Containing around 3,700 dialect words from both Cornish and English,, this glossary was published in 1882 by Frederick W. P. Jago (1817–92) in an effort to describe and preserve the dialect as it too declined and it is an invaluable record of a disappearing dialect and way of life.
This books looks into how L2 learners of Japanese acquire nominal modifying constructions such as adjectival clauses, nominal complements and relative clauses. Hanako Fujino reviews some of the theoretical discussions regarding these constructions and provides new pieces of evidence that shed light on their nature.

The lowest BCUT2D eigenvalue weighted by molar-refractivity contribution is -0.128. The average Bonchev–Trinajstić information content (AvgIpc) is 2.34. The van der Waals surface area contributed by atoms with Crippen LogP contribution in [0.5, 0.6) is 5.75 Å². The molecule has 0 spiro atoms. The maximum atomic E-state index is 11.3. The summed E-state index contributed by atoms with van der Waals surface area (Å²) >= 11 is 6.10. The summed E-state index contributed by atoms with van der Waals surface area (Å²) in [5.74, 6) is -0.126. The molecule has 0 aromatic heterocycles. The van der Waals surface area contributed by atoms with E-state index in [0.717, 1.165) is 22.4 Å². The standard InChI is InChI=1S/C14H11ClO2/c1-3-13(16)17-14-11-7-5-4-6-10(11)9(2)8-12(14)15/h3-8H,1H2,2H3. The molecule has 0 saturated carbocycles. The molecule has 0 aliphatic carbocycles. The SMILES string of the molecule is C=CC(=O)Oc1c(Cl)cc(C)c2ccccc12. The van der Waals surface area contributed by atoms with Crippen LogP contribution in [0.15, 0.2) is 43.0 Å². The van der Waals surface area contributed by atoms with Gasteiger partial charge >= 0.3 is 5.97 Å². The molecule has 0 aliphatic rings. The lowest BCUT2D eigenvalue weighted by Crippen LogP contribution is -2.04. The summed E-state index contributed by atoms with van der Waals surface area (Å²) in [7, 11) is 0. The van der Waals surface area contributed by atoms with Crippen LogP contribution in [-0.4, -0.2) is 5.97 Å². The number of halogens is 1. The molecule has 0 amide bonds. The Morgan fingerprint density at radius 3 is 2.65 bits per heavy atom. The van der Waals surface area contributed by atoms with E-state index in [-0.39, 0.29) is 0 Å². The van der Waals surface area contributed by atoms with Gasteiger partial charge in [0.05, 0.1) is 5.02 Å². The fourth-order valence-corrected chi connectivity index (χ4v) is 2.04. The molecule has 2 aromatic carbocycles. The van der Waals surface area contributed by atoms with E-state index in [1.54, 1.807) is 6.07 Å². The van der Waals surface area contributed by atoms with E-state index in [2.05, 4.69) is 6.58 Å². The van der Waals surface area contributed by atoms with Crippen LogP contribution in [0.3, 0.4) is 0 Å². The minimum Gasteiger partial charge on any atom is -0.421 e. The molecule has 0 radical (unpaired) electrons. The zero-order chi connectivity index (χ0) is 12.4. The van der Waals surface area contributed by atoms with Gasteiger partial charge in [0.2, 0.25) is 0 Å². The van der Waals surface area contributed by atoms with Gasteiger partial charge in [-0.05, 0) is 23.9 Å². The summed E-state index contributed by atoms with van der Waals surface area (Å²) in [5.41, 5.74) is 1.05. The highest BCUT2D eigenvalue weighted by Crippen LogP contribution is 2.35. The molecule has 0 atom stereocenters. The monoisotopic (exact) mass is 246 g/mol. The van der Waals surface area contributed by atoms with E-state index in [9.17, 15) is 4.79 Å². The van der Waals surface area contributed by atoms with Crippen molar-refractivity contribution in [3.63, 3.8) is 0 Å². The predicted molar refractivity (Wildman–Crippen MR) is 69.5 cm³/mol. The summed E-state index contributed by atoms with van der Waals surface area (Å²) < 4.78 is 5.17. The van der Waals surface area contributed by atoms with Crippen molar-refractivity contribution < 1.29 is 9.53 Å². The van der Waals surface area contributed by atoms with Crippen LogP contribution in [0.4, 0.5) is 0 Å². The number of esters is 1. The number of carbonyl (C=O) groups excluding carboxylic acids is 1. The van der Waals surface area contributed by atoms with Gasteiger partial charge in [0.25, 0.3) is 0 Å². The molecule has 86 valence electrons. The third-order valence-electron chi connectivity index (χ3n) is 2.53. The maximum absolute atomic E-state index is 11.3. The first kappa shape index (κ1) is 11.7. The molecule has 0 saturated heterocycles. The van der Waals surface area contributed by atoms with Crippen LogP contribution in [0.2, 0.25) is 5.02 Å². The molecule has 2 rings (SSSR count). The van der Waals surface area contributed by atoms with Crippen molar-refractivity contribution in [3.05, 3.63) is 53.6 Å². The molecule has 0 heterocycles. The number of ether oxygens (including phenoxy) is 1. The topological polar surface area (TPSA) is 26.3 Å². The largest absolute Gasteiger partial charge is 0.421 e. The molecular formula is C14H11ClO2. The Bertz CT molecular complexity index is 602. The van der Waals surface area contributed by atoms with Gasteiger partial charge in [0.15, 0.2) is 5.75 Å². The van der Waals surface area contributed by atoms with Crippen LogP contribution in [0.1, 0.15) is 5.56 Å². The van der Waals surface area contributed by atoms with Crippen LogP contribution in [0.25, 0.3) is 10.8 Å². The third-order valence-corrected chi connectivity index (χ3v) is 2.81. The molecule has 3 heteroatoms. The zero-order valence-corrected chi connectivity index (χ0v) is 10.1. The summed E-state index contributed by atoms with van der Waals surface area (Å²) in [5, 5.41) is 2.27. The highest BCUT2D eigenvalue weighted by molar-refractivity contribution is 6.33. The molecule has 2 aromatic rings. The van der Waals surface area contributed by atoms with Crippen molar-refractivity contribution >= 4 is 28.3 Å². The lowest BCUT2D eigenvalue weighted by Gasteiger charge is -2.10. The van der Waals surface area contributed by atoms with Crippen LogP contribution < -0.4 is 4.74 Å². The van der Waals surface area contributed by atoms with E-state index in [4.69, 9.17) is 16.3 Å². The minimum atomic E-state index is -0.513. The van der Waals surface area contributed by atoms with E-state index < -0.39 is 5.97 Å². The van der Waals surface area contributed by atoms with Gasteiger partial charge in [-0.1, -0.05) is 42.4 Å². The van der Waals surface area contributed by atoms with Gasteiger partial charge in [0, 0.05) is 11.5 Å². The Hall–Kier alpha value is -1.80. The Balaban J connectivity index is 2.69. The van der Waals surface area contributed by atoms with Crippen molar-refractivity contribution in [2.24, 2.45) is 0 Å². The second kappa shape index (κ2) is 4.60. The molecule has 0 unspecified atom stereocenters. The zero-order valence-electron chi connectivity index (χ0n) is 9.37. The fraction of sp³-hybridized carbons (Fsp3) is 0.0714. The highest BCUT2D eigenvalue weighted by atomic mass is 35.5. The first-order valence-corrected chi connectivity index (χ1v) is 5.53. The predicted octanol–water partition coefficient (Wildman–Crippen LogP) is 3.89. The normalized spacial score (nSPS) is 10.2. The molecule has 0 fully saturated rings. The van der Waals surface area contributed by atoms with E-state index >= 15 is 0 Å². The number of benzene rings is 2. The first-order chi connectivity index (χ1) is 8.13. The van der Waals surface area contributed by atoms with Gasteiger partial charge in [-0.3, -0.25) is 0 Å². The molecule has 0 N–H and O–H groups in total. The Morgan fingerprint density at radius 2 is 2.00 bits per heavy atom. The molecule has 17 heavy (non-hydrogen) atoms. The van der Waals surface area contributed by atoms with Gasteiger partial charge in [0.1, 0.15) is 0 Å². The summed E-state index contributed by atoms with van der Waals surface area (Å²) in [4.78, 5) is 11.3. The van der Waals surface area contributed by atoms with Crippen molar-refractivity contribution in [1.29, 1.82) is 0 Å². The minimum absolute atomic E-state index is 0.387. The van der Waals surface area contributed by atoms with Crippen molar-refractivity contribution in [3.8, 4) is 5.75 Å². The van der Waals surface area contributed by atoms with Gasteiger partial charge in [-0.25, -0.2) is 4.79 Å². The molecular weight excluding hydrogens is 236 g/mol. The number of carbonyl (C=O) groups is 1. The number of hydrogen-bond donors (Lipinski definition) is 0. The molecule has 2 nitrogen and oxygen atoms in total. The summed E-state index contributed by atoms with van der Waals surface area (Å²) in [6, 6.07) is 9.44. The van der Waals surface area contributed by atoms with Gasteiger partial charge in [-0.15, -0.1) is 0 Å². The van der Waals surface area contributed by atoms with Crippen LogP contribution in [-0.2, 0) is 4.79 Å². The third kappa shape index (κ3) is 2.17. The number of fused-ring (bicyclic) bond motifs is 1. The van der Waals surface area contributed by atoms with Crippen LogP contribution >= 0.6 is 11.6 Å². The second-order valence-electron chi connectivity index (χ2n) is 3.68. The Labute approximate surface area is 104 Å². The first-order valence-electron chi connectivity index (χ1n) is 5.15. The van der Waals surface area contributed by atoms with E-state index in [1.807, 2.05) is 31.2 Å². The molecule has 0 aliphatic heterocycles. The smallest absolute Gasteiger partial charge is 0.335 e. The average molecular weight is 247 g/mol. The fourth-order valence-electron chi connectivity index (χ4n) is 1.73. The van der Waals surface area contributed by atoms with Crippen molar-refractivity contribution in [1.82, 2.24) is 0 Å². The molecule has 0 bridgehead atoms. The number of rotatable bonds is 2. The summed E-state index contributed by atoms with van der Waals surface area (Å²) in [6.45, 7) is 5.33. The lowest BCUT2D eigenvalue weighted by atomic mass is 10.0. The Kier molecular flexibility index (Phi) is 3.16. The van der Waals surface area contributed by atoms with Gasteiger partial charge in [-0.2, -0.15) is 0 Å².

Special attention is drawn to a phenomenon by which learners occasionally insert a non-target-like no between the modifying clause and the head noun. This phenomenon is interesting not only because it is observed among the different modifying constructions, but also because it is exhibited by learners of different L1s and because Japanese children also show a similar phenomenon during L1A. By focusing on the diachronic changes that the adnominal form – an inflectional form common to nominal modifying clauses – has gone through, Fujino puts forth an account based on phonological grounds.